After 13 years in Seattle, Doug came to Philadelphia to take the job as Director of VIREO (Visual Resources for Ornithology at the Academy of Natural Sciences). There he has run the largest collection of bird photographs in the world, more than 100,000. After almost three decades at the Academy, “I don’t like to say I am retired. I am working hard to create more children’s books and to present programs on natural history and nature photography.”

What Doug likes most about living in Chestnut Hill is “being close to the Wissahickon, Schuylkill Center, Morris Arboretum and Fort Washington State Park, which allows me to get out into nature easily. I also love that I can walk to the co-op, the library, the train station and many stores on the Avenue.”

Wechsler and his wife, Debbie, have spent the last two winters in Ecuador volunteering for the Jocotoco Conservation Foundation. (You can see photos from the reserves where they lived on Doug’s website. The Jocotoco Foundation is a non-governmental organization established in 1998 to protect land of critical importance to the conservation of Ecuador’s endangered birds and associated biodiversity. To date, the foundation has established 10 reserves protecting about 37,000 acres.)

“Many of the birds I have photographed in South America are threatened by habitat destruction,” Doug said. “Forests are being lost to agriculture and logging. Climate change is also a threat. Some birds like the Jocotoco Antpitta are extremely rare and would possibly be gone if it weren’t for the Jocotoco Conservation Foundation.”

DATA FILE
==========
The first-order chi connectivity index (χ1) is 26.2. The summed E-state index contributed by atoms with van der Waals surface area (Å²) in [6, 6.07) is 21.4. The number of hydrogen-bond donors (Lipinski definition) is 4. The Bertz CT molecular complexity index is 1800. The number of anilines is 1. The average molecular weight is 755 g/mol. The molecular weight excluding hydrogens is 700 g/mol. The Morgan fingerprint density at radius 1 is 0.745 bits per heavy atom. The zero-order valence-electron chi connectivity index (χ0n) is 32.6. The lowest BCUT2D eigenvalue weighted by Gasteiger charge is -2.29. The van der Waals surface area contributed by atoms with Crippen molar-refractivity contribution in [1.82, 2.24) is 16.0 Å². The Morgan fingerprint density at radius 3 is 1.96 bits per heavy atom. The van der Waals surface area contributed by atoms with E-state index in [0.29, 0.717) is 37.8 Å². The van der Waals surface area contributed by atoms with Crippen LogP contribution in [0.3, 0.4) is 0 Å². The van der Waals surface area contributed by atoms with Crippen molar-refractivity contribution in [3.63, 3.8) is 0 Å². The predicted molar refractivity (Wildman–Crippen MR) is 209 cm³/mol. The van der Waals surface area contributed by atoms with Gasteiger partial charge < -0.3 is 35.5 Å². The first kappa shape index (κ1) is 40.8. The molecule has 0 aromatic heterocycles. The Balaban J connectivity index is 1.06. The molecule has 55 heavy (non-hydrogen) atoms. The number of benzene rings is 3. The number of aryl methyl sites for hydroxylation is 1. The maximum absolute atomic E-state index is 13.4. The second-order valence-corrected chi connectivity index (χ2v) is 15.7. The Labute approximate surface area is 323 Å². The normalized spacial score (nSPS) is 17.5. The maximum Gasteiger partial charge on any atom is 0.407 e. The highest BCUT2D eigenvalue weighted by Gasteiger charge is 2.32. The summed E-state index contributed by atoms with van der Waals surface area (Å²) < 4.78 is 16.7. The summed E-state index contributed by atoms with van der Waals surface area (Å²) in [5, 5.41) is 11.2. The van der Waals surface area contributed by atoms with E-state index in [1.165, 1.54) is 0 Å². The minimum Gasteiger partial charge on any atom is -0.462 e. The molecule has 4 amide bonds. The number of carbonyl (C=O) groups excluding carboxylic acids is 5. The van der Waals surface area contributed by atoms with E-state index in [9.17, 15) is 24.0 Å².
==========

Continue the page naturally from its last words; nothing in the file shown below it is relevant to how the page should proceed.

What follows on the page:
What kind of education are most kids getting these days about the creatures Doug has photographed? “My impression is that it is superficial and does not include much first-hand observation. I would like to see more classes getting out into the woods and fields, experiencing nature and observing wildlife.”

What does Doug consider his greatest achievement? “My books, especially those on toads, salt marshes and vernal pools. (Ed. Note: Doug says the difference between a frog and a toad is that “a frog has smooth, moist skin and jumps with its long legs; a toad has dry, warty skin and hops with its short legs.”)

What is Doug’s biggest pet peeve? “Monsanto (a St. Louis-based multinational chemical and agricultural biotechnology corporation). It appears they would like to change the world so we will be dependent on their chemicals, with little regard for our health.”

What is the proper role of government in environmental protection and wildlife preservation? “Government should take a leading role in assuring that the environment is not contaminated by toxic chemicals or those that will change our climate … Government has not been sufficiently attentive to many of these issues, though for others it has been. Overall I would have given it a C for past performance. Now it’s heading for an F- with the present congress and president.”

For more information about any of Doug’s books, visit Signed copies of “The Hidden Life of a Toad” are available from the author ( Free delivery in Chestnut Hill.